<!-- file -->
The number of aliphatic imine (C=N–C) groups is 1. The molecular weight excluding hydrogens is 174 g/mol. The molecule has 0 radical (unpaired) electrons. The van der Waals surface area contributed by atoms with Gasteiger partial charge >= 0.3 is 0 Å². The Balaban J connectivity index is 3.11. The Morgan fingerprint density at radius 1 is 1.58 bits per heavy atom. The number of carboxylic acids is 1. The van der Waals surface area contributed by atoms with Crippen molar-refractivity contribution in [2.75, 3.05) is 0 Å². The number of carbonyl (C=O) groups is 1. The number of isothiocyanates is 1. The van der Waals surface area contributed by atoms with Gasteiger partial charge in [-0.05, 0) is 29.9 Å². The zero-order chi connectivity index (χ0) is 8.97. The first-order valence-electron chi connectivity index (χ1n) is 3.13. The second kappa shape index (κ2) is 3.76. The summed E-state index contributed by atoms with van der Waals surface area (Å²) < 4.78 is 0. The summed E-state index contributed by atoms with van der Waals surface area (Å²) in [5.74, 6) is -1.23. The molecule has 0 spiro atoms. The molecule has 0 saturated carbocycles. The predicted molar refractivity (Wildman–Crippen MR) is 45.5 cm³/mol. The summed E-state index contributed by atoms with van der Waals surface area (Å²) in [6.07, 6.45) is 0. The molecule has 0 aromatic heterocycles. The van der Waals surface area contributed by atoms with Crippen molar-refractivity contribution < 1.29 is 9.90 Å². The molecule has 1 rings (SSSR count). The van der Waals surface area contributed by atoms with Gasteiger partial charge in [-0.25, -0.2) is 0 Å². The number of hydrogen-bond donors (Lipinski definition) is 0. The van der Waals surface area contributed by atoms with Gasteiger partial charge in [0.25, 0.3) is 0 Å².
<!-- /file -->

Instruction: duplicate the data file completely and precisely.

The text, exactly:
The number of aliphatic imine (C=N–C) groups is 1. The molecular weight excluding hydrogens is 174 g/mol. The molecule has 0 radical (unpaired) electrons. The van der Waals surface area contributed by atoms with Gasteiger partial charge >= 0.3 is 0 Å². The Balaban J connectivity index is 3.11. The Morgan fingerprint density at radius 1 is 1.58 bits per heavy atom. The number of carboxylic acids is 1. The van der Waals surface area contributed by atoms with Crippen molar-refractivity contribution in [2.75, 3.05) is 0 Å². The number of carbonyl (C=O) groups is 1. The number of isothiocyanates is 1. The van der Waals surface area contributed by atoms with Gasteiger partial charge in [-0.05, 0) is 29.9 Å². The zero-order chi connectivity index (χ0) is 8.97. The first-order valence-electron chi connectivity index (χ1n) is 3.13. The second kappa shape index (κ2) is 3.76. The summed E-state index contributed by atoms with van der Waals surface area (Å²) < 4.78 is 0. The summed E-state index contributed by atoms with van der Waals surface area (Å²) in [5.74, 6) is -1.23. The molecule has 0 spiro atoms. The molecule has 0 saturated carbocycles. The predicted molar refractivity (Wildman–Crippen MR) is 45.5 cm³/mol. The summed E-state index contributed by atoms with van der Waals surface area (Å²) in [6.07, 6.45) is 0. The molecule has 0 aromatic heterocycles. The van der Waals surface area contributed by atoms with Crippen molar-refractivity contribution < 1.29 is 9.90 Å². The molecule has 1 rings (SSSR count). The van der Waals surface area contributed by atoms with Gasteiger partial charge in [-0.25, -0.2) is 0 Å². The number of hydrogen-bond donors (Lipinski definition) is 0. The van der Waals surface area contributed by atoms with Gasteiger partial charge in [0.25, 0.3) is 0 Å².